IG08 determined the CN size distribution spectrum of the initial and time-variant lateral boundary conditions in their nested model simulations through the following process. Among the five types of tropospheric aerosol, organic carbonaceous, sulfate, and sea salt aerosol particles are assumed to be CN activatable as CCN. Bulk number concentrations of the three types of aerosol in SPRINTARS are calculated based on the predicted mass-mixing ratios for the grid points of the global simulation under the assumption that all aerosol particles are dry. The calculated bulk number concentrations are then temporally and spatially interpolated at the grid points of the simulation domain of the nested model. The interpolated bulk number concentrations are converted into aerosol size distribution spectra at each grid point. The conversion employs different built-in size distribution functions, according to aerosol type. Finally, accumulating the three-type aerosol size spectra yields the CN size distribution spectrum at a given grid point for the initial and boundary conditions.

The particle size distribution of organic carbonaceous aerosol is assumed to be a lognormal function with a single mode. The corresponding fraction of organic carbonaceous aerosol in the CN size distribution spectrum is given in units of the number density concentration,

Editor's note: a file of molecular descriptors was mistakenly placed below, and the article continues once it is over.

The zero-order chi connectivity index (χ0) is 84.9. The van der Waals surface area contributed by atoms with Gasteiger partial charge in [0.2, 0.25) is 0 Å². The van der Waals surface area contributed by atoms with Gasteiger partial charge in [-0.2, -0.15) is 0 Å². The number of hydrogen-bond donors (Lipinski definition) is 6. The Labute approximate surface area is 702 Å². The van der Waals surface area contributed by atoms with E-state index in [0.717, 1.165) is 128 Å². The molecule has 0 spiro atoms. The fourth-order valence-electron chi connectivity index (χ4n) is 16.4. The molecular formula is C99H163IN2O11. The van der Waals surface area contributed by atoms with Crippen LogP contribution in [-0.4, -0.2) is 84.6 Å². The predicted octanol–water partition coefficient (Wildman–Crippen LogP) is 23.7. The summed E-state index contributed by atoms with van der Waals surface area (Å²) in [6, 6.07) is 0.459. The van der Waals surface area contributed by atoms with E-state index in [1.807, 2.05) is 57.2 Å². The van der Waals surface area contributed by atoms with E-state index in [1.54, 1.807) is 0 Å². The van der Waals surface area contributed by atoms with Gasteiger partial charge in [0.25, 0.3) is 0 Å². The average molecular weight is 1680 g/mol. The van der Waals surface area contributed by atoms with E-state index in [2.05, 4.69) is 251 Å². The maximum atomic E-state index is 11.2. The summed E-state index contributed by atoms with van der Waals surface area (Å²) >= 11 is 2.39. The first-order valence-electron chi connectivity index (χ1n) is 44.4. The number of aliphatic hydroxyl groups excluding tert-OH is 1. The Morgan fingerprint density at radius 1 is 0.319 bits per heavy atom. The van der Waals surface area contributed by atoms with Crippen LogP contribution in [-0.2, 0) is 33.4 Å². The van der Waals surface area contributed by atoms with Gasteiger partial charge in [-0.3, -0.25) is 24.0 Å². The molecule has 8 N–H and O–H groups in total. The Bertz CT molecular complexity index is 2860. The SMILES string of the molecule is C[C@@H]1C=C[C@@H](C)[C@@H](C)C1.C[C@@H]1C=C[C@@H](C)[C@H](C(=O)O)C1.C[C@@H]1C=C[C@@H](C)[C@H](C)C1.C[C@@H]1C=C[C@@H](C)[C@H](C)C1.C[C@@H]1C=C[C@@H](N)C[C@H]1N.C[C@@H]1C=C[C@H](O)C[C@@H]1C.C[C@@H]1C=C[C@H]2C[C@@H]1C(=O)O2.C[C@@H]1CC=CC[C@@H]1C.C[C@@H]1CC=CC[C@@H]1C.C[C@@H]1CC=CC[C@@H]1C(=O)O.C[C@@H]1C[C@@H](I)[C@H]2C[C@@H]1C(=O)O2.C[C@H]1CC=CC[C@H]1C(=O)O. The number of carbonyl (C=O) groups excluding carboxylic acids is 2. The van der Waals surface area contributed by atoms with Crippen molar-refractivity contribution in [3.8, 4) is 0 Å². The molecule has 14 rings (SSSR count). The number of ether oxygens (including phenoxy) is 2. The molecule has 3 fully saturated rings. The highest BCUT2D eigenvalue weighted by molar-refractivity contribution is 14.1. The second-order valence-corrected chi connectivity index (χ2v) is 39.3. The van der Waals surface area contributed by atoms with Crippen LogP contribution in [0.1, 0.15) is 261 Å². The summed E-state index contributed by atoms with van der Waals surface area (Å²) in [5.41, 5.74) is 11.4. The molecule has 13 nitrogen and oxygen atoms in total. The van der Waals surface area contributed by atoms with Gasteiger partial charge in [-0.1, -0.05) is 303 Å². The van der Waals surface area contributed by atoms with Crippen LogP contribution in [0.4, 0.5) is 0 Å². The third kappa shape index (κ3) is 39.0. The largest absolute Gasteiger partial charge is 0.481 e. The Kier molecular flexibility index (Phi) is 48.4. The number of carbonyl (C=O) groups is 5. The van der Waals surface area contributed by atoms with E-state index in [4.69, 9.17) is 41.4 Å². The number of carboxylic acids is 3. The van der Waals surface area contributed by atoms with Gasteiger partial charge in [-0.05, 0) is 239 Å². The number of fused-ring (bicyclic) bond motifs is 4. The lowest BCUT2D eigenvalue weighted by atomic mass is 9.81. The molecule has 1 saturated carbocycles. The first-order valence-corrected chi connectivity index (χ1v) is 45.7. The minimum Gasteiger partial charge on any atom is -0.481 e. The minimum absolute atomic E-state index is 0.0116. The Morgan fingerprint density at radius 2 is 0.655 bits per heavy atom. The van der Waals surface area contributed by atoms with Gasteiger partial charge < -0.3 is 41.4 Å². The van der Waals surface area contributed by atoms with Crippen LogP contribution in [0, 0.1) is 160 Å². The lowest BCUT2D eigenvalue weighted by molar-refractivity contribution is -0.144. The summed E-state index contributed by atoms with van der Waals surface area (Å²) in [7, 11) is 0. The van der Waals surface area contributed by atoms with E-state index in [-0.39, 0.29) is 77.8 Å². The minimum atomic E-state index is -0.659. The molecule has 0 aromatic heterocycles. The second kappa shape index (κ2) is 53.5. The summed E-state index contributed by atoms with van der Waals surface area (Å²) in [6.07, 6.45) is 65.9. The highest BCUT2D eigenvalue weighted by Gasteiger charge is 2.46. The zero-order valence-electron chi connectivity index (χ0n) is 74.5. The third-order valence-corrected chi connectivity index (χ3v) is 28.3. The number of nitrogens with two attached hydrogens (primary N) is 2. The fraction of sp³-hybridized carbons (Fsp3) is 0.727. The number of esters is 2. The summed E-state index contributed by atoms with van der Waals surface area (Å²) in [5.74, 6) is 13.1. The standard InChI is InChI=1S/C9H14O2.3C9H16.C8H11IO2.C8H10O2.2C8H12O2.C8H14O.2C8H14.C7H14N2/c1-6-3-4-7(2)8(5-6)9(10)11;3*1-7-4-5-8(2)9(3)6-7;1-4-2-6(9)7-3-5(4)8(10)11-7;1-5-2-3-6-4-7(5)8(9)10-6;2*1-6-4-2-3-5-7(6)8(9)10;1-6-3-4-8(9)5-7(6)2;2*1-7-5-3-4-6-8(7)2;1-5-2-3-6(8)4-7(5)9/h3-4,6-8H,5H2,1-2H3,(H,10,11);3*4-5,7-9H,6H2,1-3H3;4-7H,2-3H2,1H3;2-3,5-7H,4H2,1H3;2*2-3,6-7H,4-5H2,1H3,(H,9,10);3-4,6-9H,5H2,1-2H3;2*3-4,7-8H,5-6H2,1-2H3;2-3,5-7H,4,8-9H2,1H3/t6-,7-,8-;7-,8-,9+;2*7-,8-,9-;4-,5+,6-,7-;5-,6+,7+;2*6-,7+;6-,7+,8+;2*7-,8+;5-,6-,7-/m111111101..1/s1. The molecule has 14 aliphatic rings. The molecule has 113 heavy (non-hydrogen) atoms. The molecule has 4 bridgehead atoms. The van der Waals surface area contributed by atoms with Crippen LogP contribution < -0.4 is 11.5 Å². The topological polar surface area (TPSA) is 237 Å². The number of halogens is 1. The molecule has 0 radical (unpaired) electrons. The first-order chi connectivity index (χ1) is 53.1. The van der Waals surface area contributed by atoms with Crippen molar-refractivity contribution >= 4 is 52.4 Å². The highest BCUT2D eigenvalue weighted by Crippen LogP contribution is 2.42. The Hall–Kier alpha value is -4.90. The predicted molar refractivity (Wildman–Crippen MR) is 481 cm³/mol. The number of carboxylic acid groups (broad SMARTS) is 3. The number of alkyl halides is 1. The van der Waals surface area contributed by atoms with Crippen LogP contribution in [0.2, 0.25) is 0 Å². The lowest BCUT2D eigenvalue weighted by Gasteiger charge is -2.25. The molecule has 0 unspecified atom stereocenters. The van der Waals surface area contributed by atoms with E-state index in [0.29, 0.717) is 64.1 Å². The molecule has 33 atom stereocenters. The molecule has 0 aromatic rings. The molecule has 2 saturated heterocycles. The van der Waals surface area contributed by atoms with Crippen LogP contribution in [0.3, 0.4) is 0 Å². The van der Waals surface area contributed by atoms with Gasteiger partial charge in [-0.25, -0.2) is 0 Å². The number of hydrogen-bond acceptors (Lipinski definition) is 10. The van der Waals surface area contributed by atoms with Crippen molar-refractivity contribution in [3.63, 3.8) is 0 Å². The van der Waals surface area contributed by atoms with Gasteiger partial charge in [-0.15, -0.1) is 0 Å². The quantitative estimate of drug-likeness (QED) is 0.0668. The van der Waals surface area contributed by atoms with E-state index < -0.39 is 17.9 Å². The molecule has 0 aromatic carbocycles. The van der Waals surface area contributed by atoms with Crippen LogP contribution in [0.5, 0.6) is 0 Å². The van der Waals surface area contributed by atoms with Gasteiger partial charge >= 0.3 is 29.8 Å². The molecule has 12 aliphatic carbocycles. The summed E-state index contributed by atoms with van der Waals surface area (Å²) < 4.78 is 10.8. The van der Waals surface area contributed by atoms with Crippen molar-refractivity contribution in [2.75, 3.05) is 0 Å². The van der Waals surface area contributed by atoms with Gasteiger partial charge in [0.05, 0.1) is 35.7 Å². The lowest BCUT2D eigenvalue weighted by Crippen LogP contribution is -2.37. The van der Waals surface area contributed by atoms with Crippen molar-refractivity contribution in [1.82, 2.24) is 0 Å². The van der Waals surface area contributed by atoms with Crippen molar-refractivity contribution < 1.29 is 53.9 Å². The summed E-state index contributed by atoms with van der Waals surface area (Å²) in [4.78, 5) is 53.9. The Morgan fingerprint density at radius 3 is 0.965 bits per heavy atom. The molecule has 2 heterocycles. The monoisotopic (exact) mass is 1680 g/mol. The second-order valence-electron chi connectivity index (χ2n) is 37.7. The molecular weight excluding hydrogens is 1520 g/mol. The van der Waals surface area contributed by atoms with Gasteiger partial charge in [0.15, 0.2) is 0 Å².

$$ \frac{\mathrm{d}{N}_{\mathrm{CN}\left(\mathrm{O}\mathrm{C}\right)}}{\mathrm{d}\left( ln{r}_{\mathrm{CN}}\right)}=\frac{N_{\mathrm{b}\left(\mathrm{O}\mathrm{C}\right)}}{\sqrt{2\pi }{\sigma}_{\mathrm{OC}}} exp\left[-\frac{1}{2}{\left\{\frac{ln\left({B}_{\mathrm{CN}}^{1/3}/{B}_{\mathrm{OC}}^{1/3}\cdot {r}_{\mathrm{CN}}/{r}_{\mathrm{m}\left(\mathrm{O}\mathrm{C}\right)}\right)}{\sigma_{\mathrm{OC}}}\right\}}^2\right], $$
(2)

where N b is the bulk aerosol number concentration of the SPRINTARS simulation, and r m and σ are the mode radius and the standard deviation of the lognormal aerosol size distribution, respectively. The subscripts, CN and OC, distinguish the variables pertaining to CN and organic carbonaceous aerosol, respectively; r m(OC) = 0.1 μm and σ OC = 1.8 is assumed. Note that Eq. 2 applies the adjustment of the difference in the B coefficients (Eq. 8) between organic carbonaceous aerosol and CN with a certain soluble component.

Sulfate aerosol is also assumed to have a single-mode lognormal particle size distribution. The corresponding portion of the sulfate aerosol in the CN size distribution spectrum is also given by Eq. 2 in units of the number density concentration, but for parameters typical of sulfate aerosol; r m  = 0.0695 μm and σ = 2.03 is assumed.

The particle size distribution function of sea salt aerosol is assumed to be a power law. The corresponding fraction of sea salt aerosol in the CN number density concentration is given by